He was handed the sign by fellow guest Christiane Amanpour, CNN's chief international correspondent, who asked if he would like to join the campaign, to which he replied: "Happily." He later tweeted: "Proud to support #BringBackOurGirls."
US First Lady Michelle Obama is among other high-profile supporters of the social media campaign, which is calling for the rescue of 200 Nigerian schoolgirls who have been kidnapped by militant Islamist group Boko Haram.
How I See it
Chris Rumfitt, founder and chief executive, Corporate Reputation Consulting
No-one can fail to have been deeply shocked by the kidnapping of more than 200 young girls by Islamist extremists in Nigeria. So anything the Prime Minister can do to raise the profile of the issue and increase the international pressure on Boko Haram has got to be good, right?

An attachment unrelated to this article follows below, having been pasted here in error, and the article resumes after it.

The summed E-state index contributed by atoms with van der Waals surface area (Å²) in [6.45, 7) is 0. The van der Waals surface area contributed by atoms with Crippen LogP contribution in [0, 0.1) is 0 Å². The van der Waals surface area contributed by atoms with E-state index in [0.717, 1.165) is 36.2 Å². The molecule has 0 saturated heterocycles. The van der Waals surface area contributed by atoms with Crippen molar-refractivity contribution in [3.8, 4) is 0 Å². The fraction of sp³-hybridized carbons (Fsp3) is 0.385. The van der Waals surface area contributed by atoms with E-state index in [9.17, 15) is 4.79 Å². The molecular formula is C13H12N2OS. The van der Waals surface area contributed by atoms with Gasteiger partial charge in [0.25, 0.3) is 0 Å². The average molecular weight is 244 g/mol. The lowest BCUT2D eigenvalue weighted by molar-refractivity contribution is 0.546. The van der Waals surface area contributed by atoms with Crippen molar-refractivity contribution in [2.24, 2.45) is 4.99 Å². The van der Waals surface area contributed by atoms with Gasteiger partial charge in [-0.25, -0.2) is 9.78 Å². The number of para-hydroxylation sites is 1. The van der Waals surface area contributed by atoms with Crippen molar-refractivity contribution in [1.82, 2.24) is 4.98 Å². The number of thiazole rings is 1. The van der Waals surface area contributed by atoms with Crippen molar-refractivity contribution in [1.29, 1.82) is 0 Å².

David Cameron concluded that he could not afford to look uncaring and when coming from pressure groups or the public, the use of hashtags can be an effective tool to raise profile and coalesce supporters.
But from Presidents and Prime Ministers with military and financial resources at their command it does little more than highlight their impotence and their unwillingness to put those resources to use. Cameron might get some short-term benefit but in the long-term the appearance of being powerless and helpless can only diminish him, his office and ultimately the country.